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Reminder: Wear Backpacks Safely to School

Every school day, students of all ages carry around books, school supplies, lunches, jackets and personal items as they travel to and from school and between classes.

A backpack is an essential item — everything from being a practical means of toting important belongings, to being a decorated reflection of the student’s personality and a symbol of their self-reliance.

Heavy loads, though, and improperly fitted backpacks can lead to back pain and even injuries. It is important for parents and school staff to be aware of a few safety basics when it comes to strapping on that pack.

How much weight is too much for a student’s backpack?

Properly fitted backpacks that are not too heavy can prevent injuries.

A child’s backpack should weigh no more than 10 to 15 percent of their weight. If your child weighs 70 pounds, that means a bag weighing 7 to 10 pounds — which is a couple of books, a full water bottle, a jacket and healthy lunch — could be pushing it.

Finding ways to lighten the load can mean less muscle soreness, less fatigue and a happier student ready for academic success.

It’s simple to keep kids safe from the discomfort and pain that can be caused by backpacks.

Choosing the best backpack

  • Select a backpack that is the correct size for the child — if it looks too big, it’s likely not the best size.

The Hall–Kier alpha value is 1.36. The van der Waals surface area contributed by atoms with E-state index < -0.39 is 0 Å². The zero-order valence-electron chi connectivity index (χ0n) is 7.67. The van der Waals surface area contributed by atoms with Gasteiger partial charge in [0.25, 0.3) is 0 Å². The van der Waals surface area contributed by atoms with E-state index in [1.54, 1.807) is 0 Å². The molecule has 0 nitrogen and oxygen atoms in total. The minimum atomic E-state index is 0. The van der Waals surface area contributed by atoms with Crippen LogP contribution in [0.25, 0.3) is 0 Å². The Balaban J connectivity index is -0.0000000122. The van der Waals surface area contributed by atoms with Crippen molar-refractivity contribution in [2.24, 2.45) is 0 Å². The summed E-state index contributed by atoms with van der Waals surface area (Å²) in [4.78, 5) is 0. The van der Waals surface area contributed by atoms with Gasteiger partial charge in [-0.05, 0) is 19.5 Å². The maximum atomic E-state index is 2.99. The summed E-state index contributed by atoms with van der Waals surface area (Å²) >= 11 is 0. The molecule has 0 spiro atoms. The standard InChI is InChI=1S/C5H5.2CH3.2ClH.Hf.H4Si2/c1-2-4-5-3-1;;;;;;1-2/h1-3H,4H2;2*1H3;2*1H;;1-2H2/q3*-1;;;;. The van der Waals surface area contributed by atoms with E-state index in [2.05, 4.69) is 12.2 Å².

• Pick a backpack with padded shoulder straps.
  • Find a backpack with a padded back for extra comfort.
  • Pick a pack with extra pockets and use the compartments to distribute the weight evenly.
  • If carrying heavy items is a must, consider a backpack that has wheels — if allowed by the school.

Wearing it right

  • Keep the load light — if the student has to lean forward, the pack is too heavy.
  • Heavy items should sit near the center and closest to the back.
  • Encourage children to use both shoulder straps rather than hanging the back pack on one side.
  • Secure the sternum strap and the hip belt.
  • Check that the backpack fits snugly and rests comfortably on the back.

At the very least, helping a student be aware of the potential for injury can be helpful in prevention. Apply these basics to make a difference and set students on a path to healthy backpack-wearing habits.

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